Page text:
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James Paxton gets shellacked, Yankees split Subway Series with Mets

The Mets got their revenge in game two of this doubleheader.

New York Mets v New York Yankees - Game Two Photo by Mike Stobe/Getty Images

Well, game two of the Yankees-Mets doubleheader ended up being almost the exact opposite of the first. In this game, the Mets had all the power, and the Yankees had the poor starting pitching. It definitely wasn’t pretty, but let’s recap it anyway.

Things went south for James Paxton right out of the gate. Jeff McNeil doubled on the very first pitch of the game, and J.D. Davis moved the runner over to third on a single to left, setting the table for Pete Alonso. The Mets’ rookie came into the game with 21 homers, second in the NL to Christian Yelich, and after an eight-pitch battle, he made it 22. He clobbered a Paxton fastball 424 feet to center field, giving the Mets an immediate 3-0 lead.

Following his poor first inning, Paxton avoided trouble in the second but succumbed in the third. After back-to-back walks to Alonso and Todd Frazier, Michael Conforto and Wilson Ramos followed with back-to-back singles, plating two more runs. One more single from Adeiny Hechavarria put the Mets’ sixth run on the board, and Paxton was done for the night.

Paxton’s final line was 2.2 innings, seven hits, six runs, two walks, and just one strikeout.

Maybe bringing Paxton back while still suffering from knee pain wasn’t the best idea, but hey, who could’ve guessed that?

Facing a six-run deficit, the Yankees got a little offensive action going in the bottom of the third. DJ LeMahieu started things with a single up the middle, followed by a Luke Voit walk. Gary Sanchez slashed a knuckle curve into right field after a seven-pitch at-bat, and Gleyber Torres brought home the LeMahieu on a single to left.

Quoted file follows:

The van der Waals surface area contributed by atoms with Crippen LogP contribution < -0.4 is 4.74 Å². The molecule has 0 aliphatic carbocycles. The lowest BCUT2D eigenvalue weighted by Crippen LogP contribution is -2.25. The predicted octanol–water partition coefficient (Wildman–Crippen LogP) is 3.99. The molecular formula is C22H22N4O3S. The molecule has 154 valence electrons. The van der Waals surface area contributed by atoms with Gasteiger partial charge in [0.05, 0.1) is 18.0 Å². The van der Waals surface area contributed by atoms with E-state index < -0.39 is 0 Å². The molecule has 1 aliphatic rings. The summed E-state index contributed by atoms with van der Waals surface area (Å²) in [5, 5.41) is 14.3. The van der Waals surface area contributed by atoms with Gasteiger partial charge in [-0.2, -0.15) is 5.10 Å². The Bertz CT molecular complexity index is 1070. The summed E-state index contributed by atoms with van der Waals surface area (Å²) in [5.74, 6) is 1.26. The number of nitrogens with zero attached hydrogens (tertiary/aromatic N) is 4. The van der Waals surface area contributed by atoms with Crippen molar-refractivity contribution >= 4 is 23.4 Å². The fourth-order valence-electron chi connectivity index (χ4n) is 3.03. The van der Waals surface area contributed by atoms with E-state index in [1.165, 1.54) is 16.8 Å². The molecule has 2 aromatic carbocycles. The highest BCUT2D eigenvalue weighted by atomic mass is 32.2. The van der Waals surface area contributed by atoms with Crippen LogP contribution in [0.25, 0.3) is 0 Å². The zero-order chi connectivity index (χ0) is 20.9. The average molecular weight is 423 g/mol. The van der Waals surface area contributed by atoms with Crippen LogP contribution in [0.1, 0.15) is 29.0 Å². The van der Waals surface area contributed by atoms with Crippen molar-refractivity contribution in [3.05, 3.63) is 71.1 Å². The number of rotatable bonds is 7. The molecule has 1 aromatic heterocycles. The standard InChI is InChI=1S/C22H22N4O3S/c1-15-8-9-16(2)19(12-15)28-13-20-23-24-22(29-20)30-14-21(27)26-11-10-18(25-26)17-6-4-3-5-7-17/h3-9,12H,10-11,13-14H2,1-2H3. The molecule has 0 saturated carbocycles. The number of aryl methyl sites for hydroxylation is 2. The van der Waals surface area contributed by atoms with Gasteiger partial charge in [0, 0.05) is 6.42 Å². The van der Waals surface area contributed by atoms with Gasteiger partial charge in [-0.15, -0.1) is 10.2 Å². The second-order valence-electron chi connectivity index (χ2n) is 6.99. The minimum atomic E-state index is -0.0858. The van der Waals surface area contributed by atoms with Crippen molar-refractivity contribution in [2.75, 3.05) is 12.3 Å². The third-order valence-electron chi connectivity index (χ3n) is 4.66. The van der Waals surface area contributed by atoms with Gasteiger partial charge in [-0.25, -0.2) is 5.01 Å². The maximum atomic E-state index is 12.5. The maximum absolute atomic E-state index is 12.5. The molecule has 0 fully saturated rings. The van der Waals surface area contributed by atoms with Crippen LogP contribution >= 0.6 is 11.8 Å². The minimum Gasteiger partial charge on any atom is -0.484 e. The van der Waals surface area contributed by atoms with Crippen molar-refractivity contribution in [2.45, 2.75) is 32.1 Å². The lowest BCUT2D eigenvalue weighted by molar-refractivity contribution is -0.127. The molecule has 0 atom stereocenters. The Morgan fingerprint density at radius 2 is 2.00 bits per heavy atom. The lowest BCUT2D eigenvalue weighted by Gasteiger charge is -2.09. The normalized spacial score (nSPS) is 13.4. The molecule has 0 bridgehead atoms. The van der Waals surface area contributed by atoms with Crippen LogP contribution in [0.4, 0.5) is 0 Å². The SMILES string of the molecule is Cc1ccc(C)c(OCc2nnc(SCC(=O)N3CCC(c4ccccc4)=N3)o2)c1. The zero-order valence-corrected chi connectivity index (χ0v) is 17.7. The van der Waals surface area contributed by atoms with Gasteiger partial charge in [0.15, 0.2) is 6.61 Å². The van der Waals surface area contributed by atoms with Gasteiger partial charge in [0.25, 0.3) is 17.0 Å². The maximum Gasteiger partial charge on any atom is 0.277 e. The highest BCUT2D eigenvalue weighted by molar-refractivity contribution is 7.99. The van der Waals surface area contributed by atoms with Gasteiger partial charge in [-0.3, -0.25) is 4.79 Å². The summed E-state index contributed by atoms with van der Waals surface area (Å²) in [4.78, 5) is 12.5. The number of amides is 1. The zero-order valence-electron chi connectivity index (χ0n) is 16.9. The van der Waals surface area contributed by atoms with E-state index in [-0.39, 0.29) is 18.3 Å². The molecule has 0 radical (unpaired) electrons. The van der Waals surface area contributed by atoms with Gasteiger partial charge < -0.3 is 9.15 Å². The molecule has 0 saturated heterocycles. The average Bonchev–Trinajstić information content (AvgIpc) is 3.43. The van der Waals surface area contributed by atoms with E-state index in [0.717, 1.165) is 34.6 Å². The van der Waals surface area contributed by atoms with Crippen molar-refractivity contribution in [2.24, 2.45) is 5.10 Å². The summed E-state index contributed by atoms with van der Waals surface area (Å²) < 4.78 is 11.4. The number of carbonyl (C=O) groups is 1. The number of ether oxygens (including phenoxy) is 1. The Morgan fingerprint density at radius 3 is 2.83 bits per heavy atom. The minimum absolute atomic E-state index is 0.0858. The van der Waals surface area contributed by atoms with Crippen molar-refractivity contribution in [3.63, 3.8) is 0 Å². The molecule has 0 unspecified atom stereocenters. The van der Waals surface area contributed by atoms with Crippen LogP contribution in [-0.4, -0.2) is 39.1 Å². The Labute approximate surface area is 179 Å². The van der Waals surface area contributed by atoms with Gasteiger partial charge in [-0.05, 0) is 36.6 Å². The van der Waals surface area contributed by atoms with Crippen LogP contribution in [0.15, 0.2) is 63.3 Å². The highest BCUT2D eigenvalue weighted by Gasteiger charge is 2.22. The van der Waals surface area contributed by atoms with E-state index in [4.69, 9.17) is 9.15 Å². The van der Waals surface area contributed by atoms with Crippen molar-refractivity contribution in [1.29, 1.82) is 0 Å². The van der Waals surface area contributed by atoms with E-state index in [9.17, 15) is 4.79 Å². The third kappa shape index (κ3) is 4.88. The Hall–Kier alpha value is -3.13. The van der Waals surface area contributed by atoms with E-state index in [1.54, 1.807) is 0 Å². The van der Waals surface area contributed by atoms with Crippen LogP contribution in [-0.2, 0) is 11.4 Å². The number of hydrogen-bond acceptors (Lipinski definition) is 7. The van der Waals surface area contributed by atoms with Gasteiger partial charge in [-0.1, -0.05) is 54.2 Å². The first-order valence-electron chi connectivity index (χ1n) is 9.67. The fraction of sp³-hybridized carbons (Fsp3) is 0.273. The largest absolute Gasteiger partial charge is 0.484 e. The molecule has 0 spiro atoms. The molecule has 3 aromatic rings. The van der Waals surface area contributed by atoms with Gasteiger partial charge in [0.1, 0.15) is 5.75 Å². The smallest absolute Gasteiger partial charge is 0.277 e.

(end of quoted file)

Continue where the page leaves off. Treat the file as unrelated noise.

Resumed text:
The Yankees got their second and third runs of the inning on a couple of fielder’s choices. Clint Frazier hit a groundball to first, but the Mets couldn’t turn two, which allowed Voit to score, Then, Gio Urshela grounded one to second, but again, the Mets couldn’t convert the double play, allowing Sanchez to score. It was station-to-station baseball, but it cut the Yankees’ deficit in half.

Unfortunately, it didn’t take long for the Mets to extend their lead again. Urshela dropped a pop up that allowed Jeff McNeil to reach base, but he wasn’t out there for long. J.D. Davis took an Adams fastball to right field, extending the Mets’ lead to 8-3.

In the top of the fifth inning, the Mets made it a 9-3 game. Carlos Gomez deposited an Adams fastball 391 feet into the right field seats. Adams just missed his spot. He attacked the outside part of the plate for five straight pitches. On the sixth, Romine called for a fastball up and in, but Adams left it up and out.

Adams was smooth sailing after the Gomez homer, but the damage was already done. Vargas kept the Yankee hitters in check after his third-inning slip up. In his final three frames, he didn’t surrender a walk, and the Yankees only mustered two hits.

The Mets’ bullpen mostly continued the job Vargas started. Jeurys Familia allowed a 114-mph single off the bat of Gary Sanchez and walked Gleyber Torres but didn’t allow any serious damage. Seth Lugo struck out the side in the eighth.

Drew Gagnon surrendered a homer to Brett Gardner in the top of the ninth, but it didn’t mean anything in terms of the game. It was Gardy’s 10th of the year, which is pretty cool since he hit just 12 all of last season. It was also the Yankees’ 10th game in a row with a homer, but that’s nowhere close to a team record. The 1941 Yankees hit a homer in 25 straight games. Without looking it up, it seems safe to say Matt Ferenchick probably wrote about that at some point.

Not much game to watch tonight, folks. For what it’s worth, DJ LeMahieu, Gary Sanchez, Gleyber Torres, and Brett Gardner all had two hits a piece tonight. The Yankees’ offense just couldn’t keep up with all the runs their pitching surrendered. The team is off tomorrow night and will be back in action Thursday in Chicago. The Yankees face the White Sox for a four-game set.